The spirit of Padre Padrone isn’t naturalistic; rather, it’s animistic. This sets it apart from de Seta’s classically structured, neo-realist Bandits of Orgosolo (1961), also a primal Sardinian story. Except for Disney-style films, Padre Padrone may be the only fully consciously animistic movie ever made. Without people to talk with, trained to listen for bandits, Gavino lives by sounds, and as he learns to listen to the rustling sacred oak tree we hear it, too, and we hear the dawn, the animals’ thoughts, the cries of far-off people, the heavy breathing of a shepherd as he prepares for a sexual assault on his burro: breathing that gathers force as younger shepherds mount their sheep, still smaller boys attack their chickens, Gavino’s father rushes home to his wife, and then men and women—the whole village—are heard panting. It’s a gale, a squall that sweeps over the countryside. Sound is the Expressionist element in this movie. The heightened whispers of nature, the percussive clangings of Gavino’s rage—these are uncontrollable sounds that come up out of the silence. But when Gavino, sullen-faced, spaced out in the stupor of loneliness, hears a distant accordion playing the waltz from Fledermaus, it’s fiercely pleasurable. It’s more than an accordion, it’s a whole band. It’s the world outside his field coming to him. Gavino slaughters two lambs and trades them for the accordion, and it’s his first, furtive defiance of his father-master—an attempt to gain a piece of the human inheritance.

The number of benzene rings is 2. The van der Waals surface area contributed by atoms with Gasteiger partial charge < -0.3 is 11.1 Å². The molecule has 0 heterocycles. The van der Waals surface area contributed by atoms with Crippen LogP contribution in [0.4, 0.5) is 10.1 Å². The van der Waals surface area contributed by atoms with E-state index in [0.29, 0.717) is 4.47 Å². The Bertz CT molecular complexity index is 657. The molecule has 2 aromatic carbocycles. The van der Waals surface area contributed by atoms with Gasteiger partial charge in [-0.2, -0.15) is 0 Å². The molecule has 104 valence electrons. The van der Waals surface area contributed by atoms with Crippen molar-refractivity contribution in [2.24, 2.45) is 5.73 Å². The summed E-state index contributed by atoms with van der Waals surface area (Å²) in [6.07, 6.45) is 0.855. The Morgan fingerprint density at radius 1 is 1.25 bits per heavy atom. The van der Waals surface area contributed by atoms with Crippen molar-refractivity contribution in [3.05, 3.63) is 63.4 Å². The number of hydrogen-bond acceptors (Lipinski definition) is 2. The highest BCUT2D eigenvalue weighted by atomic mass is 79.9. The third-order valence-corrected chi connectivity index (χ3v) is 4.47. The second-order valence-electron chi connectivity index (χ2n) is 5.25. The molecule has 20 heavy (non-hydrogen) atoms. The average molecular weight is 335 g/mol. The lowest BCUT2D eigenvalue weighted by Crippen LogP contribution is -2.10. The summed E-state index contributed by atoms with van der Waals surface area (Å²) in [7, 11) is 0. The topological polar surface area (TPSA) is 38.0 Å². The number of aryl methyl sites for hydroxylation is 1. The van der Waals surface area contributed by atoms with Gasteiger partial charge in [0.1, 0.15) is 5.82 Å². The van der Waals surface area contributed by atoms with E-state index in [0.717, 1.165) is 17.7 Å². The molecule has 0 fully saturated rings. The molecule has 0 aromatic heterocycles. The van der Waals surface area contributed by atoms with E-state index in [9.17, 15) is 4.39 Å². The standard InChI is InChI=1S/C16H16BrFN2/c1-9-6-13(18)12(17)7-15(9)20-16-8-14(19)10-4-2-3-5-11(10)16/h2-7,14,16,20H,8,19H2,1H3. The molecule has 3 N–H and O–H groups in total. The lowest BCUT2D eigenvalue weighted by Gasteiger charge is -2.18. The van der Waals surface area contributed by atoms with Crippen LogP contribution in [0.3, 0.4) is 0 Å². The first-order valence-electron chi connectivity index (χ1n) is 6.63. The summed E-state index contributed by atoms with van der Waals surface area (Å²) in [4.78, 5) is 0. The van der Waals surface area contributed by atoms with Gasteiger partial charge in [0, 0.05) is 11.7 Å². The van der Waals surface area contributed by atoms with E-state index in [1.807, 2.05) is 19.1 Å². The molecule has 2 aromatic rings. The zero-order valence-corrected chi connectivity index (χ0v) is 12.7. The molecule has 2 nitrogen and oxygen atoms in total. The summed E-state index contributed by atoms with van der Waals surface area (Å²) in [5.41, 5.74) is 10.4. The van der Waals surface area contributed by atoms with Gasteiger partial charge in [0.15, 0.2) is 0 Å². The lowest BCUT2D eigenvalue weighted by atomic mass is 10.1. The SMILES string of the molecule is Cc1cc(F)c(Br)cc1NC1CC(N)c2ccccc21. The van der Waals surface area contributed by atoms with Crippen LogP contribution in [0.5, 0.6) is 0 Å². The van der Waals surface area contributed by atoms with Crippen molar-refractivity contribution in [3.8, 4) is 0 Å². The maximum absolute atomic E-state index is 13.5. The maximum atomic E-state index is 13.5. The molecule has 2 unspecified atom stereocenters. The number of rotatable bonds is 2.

When the family fortunes improve, with the acquisition of an olive grove, the now fully grown Gavino (Saverio Marconi) is put to work there, and his father keeps him obedient by humiliating him, taunting him for his ignorance. And others humiliate him when lie’s called away for his military service: it’s not just that he can’t read but that he can’t speak Italian—only his local dialect, which is forbidden. He begins to study—incessantly, voraciously—stays on as a volunteer so he can continue studying, and, finally, has a breakthrough. It’s in radio class: the soldiers have had to build their own sets, and on test day an officer tries them out. If Gavino’s radio works, he tells himself, he’ll try for a scholarship, he’ll study Latin and Greek, he’ll go to college. The officer turns on the set and there is a second of silence and then, soaring up, the Fledermaus waltz of the accordion and band. The music has never sounded more joyous. This movie is not, however, naively triumphant in tone. There is a memorable sequence of Gavino in a tank during maneuvers calling out Latin words over his walkie-talkie to a soldier friend in another tank, and reciting lines from the Aeneid like a student prince, and he goes on to take a degree in linguistics. But Ledda himself, replacing the actor, comes on at the end to indicate that he can never be like those who haven’t experienced a childhood of solitary confinement. The adult Gavino is left rocking his body back and forth, as we had seen the child Gavino rock in the sheepfold—a motion like the rocking of the blind or of caged primates. (Ledda’s thesis at the University of Sassari was on Sardinian dialects—the language of the shepherds.)